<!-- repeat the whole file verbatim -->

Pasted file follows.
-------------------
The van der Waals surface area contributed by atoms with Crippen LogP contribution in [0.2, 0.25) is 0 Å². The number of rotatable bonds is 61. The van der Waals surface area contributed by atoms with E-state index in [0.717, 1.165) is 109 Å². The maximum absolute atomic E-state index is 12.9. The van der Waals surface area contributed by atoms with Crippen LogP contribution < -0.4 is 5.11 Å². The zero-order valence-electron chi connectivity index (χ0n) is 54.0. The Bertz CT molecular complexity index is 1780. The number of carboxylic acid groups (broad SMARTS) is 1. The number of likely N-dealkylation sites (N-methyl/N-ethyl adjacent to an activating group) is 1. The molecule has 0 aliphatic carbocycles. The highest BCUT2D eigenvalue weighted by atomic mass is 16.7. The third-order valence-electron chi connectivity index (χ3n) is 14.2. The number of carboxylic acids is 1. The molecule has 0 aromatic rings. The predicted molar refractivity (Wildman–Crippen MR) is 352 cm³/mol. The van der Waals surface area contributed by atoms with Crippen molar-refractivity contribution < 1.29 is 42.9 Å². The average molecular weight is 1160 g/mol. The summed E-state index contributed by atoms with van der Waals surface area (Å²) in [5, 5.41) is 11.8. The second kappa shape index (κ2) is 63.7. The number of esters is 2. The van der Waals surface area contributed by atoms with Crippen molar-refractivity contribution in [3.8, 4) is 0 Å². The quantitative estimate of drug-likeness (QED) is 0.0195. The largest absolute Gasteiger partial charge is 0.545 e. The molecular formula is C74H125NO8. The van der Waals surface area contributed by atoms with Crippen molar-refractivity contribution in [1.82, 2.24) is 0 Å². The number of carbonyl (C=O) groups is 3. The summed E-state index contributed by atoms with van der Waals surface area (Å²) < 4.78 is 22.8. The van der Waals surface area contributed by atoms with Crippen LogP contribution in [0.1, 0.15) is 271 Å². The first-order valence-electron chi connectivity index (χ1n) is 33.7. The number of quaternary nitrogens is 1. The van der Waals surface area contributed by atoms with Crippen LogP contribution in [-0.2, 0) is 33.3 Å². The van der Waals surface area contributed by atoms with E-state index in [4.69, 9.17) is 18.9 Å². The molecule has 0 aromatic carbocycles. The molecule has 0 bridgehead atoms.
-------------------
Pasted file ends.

The van der Waals surface area contributed by atoms with Crippen LogP contribution in [0.2, 0.25) is 0 Å². The number of rotatable bonds is 61. The van der Waals surface area contributed by atoms with E-state index in [0.717, 1.165) is 109 Å². The maximum absolute atomic E-state index is 12.9. The van der Waals surface area contributed by atoms with Crippen LogP contribution < -0.4 is 5.11 Å². The zero-order valence-electron chi connectivity index (χ0n) is 54.0. The Bertz CT molecular complexity index is 1780. The number of carboxylic acid groups (broad SMARTS) is 1. The number of likely N-dealkylation sites (N-methyl/N-ethyl adjacent to an activating group) is 1. The molecule has 0 aliphatic carbocycles. The highest BCUT2D eigenvalue weighted by atomic mass is 16.7. The third-order valence-electron chi connectivity index (χ3n) is 14.2. The number of carboxylic acids is 1. The molecule has 0 aromatic rings. The predicted molar refractivity (Wildman–Crippen MR) is 352 cm³/mol. The van der Waals surface area contributed by atoms with Crippen molar-refractivity contribution < 1.29 is 42.9 Å². The average molecular weight is 1160 g/mol. The summed E-state index contributed by atoms with van der Waals surface area (Å²) in [5, 5.41) is 11.8. The second kappa shape index (κ2) is 63.7. The number of esters is 2. The van der Waals surface area contributed by atoms with Crippen molar-refractivity contribution in [3.8, 4) is 0 Å². The quantitative estimate of drug-likeness (QED) is 0.0195. The largest absolute Gasteiger partial charge is 0.545 e. The molecular formula is C74H125NO8. The van der Waals surface area contributed by atoms with Crippen molar-refractivity contribution in [1.82, 2.24) is 0 Å². The number of carbonyl (C=O) groups is 3. The summed E-state index contributed by atoms with van der Waals surface area (Å²) < 4.78 is 22.8. The van der Waals surface area contributed by atoms with Crippen LogP contribution in [0.1, 0.15) is 271 Å². The first-order valence-electron chi connectivity index (χ1n) is 33.7. The number of quaternary nitrogens is 1. The van der Waals surface area contributed by atoms with Crippen LogP contribution in [-0.2, 0) is 33.3 Å². The van der Waals surface area contributed by atoms with E-state index in [4.69, 9.17) is 18.9 Å². The molecule has 0 aromatic carbocycles. The molecule has 0 bridgehead atoms.